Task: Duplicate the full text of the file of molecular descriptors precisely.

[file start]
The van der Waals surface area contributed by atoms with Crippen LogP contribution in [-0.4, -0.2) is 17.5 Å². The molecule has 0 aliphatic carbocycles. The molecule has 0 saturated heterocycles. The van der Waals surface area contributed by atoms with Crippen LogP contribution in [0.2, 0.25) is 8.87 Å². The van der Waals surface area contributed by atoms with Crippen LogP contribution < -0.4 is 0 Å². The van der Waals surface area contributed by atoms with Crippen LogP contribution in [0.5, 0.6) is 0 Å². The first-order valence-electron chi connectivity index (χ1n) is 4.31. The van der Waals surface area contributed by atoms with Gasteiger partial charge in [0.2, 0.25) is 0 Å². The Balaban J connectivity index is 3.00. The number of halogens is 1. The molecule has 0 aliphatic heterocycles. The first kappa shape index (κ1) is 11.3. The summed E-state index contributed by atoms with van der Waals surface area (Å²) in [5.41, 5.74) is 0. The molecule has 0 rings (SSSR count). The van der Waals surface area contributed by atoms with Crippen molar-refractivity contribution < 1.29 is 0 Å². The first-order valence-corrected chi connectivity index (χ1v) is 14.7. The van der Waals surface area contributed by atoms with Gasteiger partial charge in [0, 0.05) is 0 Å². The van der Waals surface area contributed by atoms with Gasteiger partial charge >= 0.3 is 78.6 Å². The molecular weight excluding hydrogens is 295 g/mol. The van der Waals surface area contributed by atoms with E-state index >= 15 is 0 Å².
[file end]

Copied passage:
The van der Waals surface area contributed by atoms with Crippen LogP contribution in [-0.4, -0.2) is 17.5 Å². The molecule has 0 aliphatic carbocycles. The molecule has 0 saturated heterocycles. The van der Waals surface area contributed by atoms with Crippen LogP contribution in [0.2, 0.25) is 8.87 Å². The van der Waals surface area contributed by atoms with Crippen LogP contribution < -0.4 is 0 Å². The van der Waals surface area contributed by atoms with Crippen LogP contribution in [0.5, 0.6) is 0 Å². The first-order valence-electron chi connectivity index (χ1n) is 4.31. The van der Waals surface area contributed by atoms with Gasteiger partial charge in [0.2, 0.25) is 0 Å². The Balaban J connectivity index is 3.00. The number of halogens is 1. The molecule has 0 aliphatic heterocycles. The first kappa shape index (κ1) is 11.3. The summed E-state index contributed by atoms with van der Waals surface area (Å²) in [5.41, 5.74) is 0. The molecule has 0 rings (SSSR count). The van der Waals surface area contributed by atoms with Crippen molar-refractivity contribution < 1.29 is 0 Å². The first-order valence-corrected chi connectivity index (χ1v) is 14.7. The van der Waals surface area contributed by atoms with Gasteiger partial charge in [0, 0.05) is 0 Å². The van der Waals surface area contributed by atoms with Gasteiger partial charge >= 0.3 is 78.6 Å². The molecular weight excluding hydrogens is 295 g/mol. The van der Waals surface area contributed by atoms with E-state index >= 15 is 0 Å².